LIBERATION WAR OF BANGLADESH

Actions, reactions and inactions of foreign powers – III

by Nurul Kabir | Published: 00:05, Jul 12,2018

 
 

The pro-Piking leftwing parties and groups, who had already identified the neo-colonialist West to be the ‘principal’ enemy to the people of East Bengal, boycotted the elections. The National Awami Party led by Moulana Bhasani, who had a huge political and personal following among peasants, workers and other poor classes of the East, initially announced to contest the polls; but ultimately stayed away from the electoral race, claiming that the ensuing elections would not help solve the problems of the poor classes of the East.

Liberation war thrust upon
The Awami League contested the elections based on its Six-point programme and, with its Left counterparts staying away from the electoral process and the official Muslim League having already been wiped out from East Bengal first in the early 1950s and finally in the late 1960s, got almost a walkover in the electoral race and therefore won a landslide victory securing 160 seats out of a total 300 seats of Pakistan’s National Assembly,26 The Awami League, thus, emerged through its electoral victory as the most legitimate political party in East Pakistan to legally represent its people, but only to be exposed to a treacherous design of the West’s politico-military oligarchy for being robbed of its legitimate jurisdiction to govern Pakistan for the next five years.27 Nevertheless, the high command of the East-based Awami League displayed significant amount of magnanimity to the West by way of agreeing in good faith to accommodate certain undue concerns of the latter during March 16-24 dialogue with President Yahya Khan over the modus operandi of the transfer of power to the elected representatives,28 but only to be proved later that the dialogue itself was nothing but a malicious hoax, which the West had used to buy time to prepare for launching a genocide against the unarmed people of the East. In total disregard for the electoral mandate of the people, the West-based politico-military oligarchy unleashed a genocidal military campaign in the East on March 25, 1971, and that too at the end of an apparently negotiated settlement over the ‘disputed issues’ between the two regions of Pakistan.29 On the eve of the West’s military massacre in East, the Sheikh asked his close political associates to go hiding, but decided for himself to stay back at his residence. Subsequently he was arrested in the same evening and most of his associates left the country to regroup in neighbouring India who would eventually assume the political leadership of the East’s liberation from Pakistan with Indian assistance.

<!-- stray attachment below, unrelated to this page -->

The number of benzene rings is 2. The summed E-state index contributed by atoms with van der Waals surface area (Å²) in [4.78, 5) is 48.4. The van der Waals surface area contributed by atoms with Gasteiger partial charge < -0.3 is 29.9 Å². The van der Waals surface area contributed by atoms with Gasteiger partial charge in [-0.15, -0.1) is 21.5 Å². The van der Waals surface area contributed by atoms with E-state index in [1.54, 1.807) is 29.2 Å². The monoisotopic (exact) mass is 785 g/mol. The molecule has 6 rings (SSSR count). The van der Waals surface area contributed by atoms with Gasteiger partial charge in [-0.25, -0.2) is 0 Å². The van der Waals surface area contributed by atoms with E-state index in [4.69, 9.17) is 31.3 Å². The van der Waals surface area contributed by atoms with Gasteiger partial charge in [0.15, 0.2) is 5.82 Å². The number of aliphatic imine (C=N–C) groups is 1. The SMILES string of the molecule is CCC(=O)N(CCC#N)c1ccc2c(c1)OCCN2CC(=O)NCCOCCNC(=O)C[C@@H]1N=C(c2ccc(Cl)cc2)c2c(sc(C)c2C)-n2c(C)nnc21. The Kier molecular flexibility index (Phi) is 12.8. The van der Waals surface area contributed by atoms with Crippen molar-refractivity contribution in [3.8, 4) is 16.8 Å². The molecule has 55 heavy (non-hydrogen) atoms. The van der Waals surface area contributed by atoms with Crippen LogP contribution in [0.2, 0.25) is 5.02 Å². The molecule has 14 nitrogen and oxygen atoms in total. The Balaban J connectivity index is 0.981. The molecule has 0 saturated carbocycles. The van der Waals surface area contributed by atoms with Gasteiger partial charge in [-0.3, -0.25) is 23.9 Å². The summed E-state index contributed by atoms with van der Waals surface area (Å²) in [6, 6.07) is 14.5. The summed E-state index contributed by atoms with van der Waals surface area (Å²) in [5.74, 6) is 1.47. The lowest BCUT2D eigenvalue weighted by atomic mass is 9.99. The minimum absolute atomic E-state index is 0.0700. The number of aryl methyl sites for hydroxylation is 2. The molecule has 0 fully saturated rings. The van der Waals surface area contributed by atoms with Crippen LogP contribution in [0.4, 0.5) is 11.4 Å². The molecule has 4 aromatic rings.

The people of the East had felt politically cheated first when the West’s political class and civil bureaucracy rejected outright, voiced through Jinnah in March 1948, the legitimate claim of Bangla to be a state language of Pakistan. They had felt cheated again when the ‘pact of parity’ signed between the East and the West of Pakistan in June 1955 turned out to be treacherous by way of the minority West securing equal political representation with majority East in the central legislature while continuing to enjoy a larger amount of economic allocations and greater number of administrative positions.
Following the ouster of General Ayub Khan’s autocratic regime through a massive popular uprising for autonomy and democracy in March 1969, synchronised with a similar movement in the West though, the East grudgingly accepted a new military regime led by General Yahya Khan, for the regime had publicly promised that it would transfer power to the people’s representatives elected through a general election based on adult franchise. Then, again, the East felt cheated when the West’s politico-military oligarchy led by General Yahya launched the genocide against its unarmed people, instead of letting their elected political party, the Awami League, to form government at the Centre.
The result was obvious: The mainstream East’s hitherto nurtured general idea of ‘regional autonomy’ within a truly democratic federation with the West instantly turned into an unavoidable political option for Bangladesh’s ‘national independence’.30 While there was no credible political force left in East Pakistan to support the cause of a united Pakistan any more, almost entire people of the East, including most of those who did not go to the polling stations to cast their votes — more than 43 per cent — and even those who went to the polling stations but did not vote for the Awami League in the East — some 25 per cent — in the elections in December 1970, was now unanimous over securing national independence by way of defeating the genocidal West Pakistan Army.